Saturday, July 7, 2018

Nicknames for Downtown Chicago Restaurant Areas by Types Beginning in the Gay 1890s.

Bob's Quick Lunch at 295½ West Van Buren Street at Clark Street in downtown Chicago in 1904. (Address before the 1909 Chicago Street Renumbering project.)
Beginning at the turn of the 20th century, restaurants grouped together in downtown (the Loop) Chicago. The reason is easy to understand. Groups of the same kind of restaurants attracted flocks of lunch customers who knew they would likely find something they wanted to eat at lunchtime. 

Chain restaurants were becoming common, and lesser-known restaurants were eager to locate near successful eating establishments to catch their overflow. It was also used as a marketing ploy as City officials nicknamed streets of similar-style restaurants a "row" to help boost the local economy.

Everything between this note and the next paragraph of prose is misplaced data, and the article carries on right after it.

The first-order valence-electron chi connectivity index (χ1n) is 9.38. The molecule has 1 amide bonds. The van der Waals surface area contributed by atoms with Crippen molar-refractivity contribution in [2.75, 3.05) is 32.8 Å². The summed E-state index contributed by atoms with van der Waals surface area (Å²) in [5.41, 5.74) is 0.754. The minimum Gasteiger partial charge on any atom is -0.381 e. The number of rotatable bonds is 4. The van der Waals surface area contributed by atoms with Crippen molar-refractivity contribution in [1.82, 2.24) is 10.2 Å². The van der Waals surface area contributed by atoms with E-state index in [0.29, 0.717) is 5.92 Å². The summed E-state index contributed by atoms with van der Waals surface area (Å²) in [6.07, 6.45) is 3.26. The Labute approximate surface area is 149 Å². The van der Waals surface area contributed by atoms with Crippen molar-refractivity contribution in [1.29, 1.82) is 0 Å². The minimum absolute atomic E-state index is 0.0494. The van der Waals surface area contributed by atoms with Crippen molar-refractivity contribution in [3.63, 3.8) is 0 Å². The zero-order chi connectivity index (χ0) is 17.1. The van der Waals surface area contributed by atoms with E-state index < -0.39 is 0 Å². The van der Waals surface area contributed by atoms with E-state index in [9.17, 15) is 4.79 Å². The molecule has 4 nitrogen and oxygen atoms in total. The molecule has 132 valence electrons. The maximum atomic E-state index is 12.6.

Restaurant Row: Randolph Street where there were 39 busy full-service restaurants within a six-block stretch. Many restaurants had full-service bars, a few with a Sommelier (Wine Stewart) especially for dinner service.
Cafeteria Row: Wabash Avenue had the largest number of self-service restaurants in the world. 
Toothpick Row: Clark Street had lots of lunchroom businesses including bars and taverns serving sandwiches and liquor.

Compiled by Dr. Neil Gale, Ph.D. 

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